The weapons you get to slug around while doing all this contain a few pearls among them. While there are normal weapons, like revolvers or machine guns, you will find more unique ones, like the cow's head which spreads diseases to anyone who comes near it. Or, perhaps, you might find it endearing to use a cat as a silencer for your gun by sticking the said object in the unfortunate feline's rear.
All of is more than likely to produce a deranged smile, and I guarantee that you will have your fun with it. The graphics are clean, and the bodies fly away in a realistic fashion, showing off some notable ragdoll physics when they do. However, behind the over-the-top antics lurk a number of let downs.
The first, and arguably the worst, is base repetitiveness. While using a cat's arsehole as a silencer might produce a giggle at first, or while slaughtering an entire group of hippies that protest against violence (by shooting everyone who disagrees) brings a wry smile at first, it all gets old. Very fast. The missions begin to get tiresome the further in you play, the load times between hubs start to drag on forever and by the end of the game you can't begin to wonder why you even started. All the thrills and amusements Postal 2 displays initially begin to feel like a chore until you can't wait to finish up and put it aside, likely to never be touched again.
Some of the things (like shooting the game’s developers team) seem as if Postal 2 is a product made more as a private joke by Running with Scissors. While I am sure to them it has some sort of special, deeper meaning, to the player paying for the game it loses a lot as many of the ‘humorous’ jabs simply have no meaning or focus.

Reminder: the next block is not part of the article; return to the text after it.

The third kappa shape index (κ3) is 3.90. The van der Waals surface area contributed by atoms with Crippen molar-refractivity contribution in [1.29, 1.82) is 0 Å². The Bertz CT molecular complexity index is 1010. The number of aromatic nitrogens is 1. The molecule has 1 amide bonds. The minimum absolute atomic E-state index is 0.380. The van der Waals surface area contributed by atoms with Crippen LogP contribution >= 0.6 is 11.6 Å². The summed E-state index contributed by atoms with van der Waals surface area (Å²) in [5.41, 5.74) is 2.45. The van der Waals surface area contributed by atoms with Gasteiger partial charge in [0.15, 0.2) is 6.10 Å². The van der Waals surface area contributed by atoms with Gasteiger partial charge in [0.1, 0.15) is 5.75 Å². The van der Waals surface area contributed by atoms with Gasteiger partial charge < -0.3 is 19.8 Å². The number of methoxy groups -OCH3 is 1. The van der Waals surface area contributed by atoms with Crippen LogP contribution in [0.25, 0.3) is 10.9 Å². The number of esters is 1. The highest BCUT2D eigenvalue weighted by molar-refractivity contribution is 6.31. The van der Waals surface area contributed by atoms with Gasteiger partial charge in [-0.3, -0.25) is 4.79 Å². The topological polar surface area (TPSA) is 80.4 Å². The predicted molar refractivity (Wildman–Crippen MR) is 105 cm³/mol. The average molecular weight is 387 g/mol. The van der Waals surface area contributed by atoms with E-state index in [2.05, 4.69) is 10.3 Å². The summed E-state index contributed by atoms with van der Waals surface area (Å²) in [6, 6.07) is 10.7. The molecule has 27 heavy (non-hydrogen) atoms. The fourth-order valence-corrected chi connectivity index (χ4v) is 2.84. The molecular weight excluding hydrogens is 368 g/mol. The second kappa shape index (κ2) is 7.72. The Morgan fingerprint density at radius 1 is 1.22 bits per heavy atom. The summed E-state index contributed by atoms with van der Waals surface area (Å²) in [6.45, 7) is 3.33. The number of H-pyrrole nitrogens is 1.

So, it’s up to you, really. If you want a cheap thrill, some, frankly, provocative issues to battle and an amusing plot, then yes, this game is worth a look.. For those I also recommend the add-on to the game called “Apocalypse Weekend” which is a direct sequel to the original and covers Saturday and Sunday of the game.
However, if you’re looking for something deeper with a fleshed out plot, fluid action, a lack of endless loading screens and mentionable interaction with your surroundings, then look elsewhere.
For those who plough on ahead, you’re given a choice: you can play this game as a maniac, shoot anything that moves and die very young or you can play the missions and be as sane as the game permits to see the ending. You’ll end up a little more disturbed no matter the path you pick.
Community review by darketernal (August 15, 2018)
Occasional reviewer of random stuff.
If you enjoyed this Postal 2 review, you're encouraged to discuss it with the author and with other members of the site's community. If you don't already have an HonestGamers account, you can sign up for one in a snap. Thank you for reading!